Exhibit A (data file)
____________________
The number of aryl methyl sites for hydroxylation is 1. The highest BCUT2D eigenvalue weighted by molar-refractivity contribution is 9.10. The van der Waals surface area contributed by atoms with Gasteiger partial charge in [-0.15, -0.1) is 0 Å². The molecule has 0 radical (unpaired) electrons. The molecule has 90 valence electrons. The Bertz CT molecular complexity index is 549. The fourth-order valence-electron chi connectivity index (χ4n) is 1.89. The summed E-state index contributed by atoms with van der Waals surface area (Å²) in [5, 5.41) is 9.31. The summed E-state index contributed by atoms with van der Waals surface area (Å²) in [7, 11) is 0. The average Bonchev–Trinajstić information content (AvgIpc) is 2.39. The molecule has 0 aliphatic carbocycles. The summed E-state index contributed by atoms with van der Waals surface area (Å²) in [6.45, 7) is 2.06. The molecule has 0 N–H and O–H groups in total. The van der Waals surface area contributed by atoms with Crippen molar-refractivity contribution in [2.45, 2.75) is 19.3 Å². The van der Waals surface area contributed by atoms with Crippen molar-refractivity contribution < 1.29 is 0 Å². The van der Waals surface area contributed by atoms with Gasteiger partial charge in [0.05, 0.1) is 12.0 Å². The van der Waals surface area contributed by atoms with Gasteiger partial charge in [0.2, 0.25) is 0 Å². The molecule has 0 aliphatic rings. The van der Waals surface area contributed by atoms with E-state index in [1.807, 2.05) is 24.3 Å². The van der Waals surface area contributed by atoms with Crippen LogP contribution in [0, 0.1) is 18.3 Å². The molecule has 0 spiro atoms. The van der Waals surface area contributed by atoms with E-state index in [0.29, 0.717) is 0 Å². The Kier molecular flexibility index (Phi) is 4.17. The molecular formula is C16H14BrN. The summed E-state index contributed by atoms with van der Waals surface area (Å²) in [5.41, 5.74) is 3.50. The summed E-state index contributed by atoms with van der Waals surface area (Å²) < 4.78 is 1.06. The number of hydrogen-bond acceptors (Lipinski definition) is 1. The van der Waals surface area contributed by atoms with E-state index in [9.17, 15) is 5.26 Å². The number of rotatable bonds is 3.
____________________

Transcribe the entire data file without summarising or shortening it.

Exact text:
The number of aryl methyl sites for hydroxylation is 1. The highest BCUT2D eigenvalue weighted by molar-refractivity contribution is 9.10. The van der Waals surface area contributed by atoms with Gasteiger partial charge in [-0.15, -0.1) is 0 Å². The molecule has 0 radical (unpaired) electrons. The molecule has 90 valence electrons. The Bertz CT molecular complexity index is 549. The fourth-order valence-electron chi connectivity index (χ4n) is 1.89. The summed E-state index contributed by atoms with van der Waals surface area (Å²) in [5, 5.41) is 9.31. The summed E-state index contributed by atoms with van der Waals surface area (Å²) in [7, 11) is 0. The average Bonchev–Trinajstić information content (AvgIpc) is 2.39. The molecule has 0 aliphatic carbocycles. The summed E-state index contributed by atoms with van der Waals surface area (Å²) in [6.45, 7) is 2.06. The molecule has 0 N–H and O–H groups in total. The van der Waals surface area contributed by atoms with Crippen molar-refractivity contribution in [2.45, 2.75) is 19.3 Å². The van der Waals surface area contributed by atoms with Crippen molar-refractivity contribution < 1.29 is 0 Å². The van der Waals surface area contributed by atoms with Gasteiger partial charge in [0.05, 0.1) is 12.0 Å². The van der Waals surface area contributed by atoms with Gasteiger partial charge in [0.2, 0.25) is 0 Å². The molecule has 0 aliphatic rings. The van der Waals surface area contributed by atoms with E-state index in [1.807, 2.05) is 24.3 Å². The van der Waals surface area contributed by atoms with Crippen LogP contribution in [0, 0.1) is 18.3 Å². The molecule has 0 spiro atoms. The van der Waals surface area contributed by atoms with E-state index in [0.29, 0.717) is 0 Å². The Kier molecular flexibility index (Phi) is 4.17. The molecular formula is C16H14BrN. The summed E-state index contributed by atoms with van der Waals surface area (Å²) in [5.41, 5.74) is 3.50. The summed E-state index contributed by atoms with van der Waals surface area (Å²) < 4.78 is 1.06. The number of hydrogen-bond acceptors (Lipinski definition) is 1. The van der Waals surface area contributed by atoms with E-state index in [9.17, 15) is 5.26 Å². The number of rotatable bonds is 3.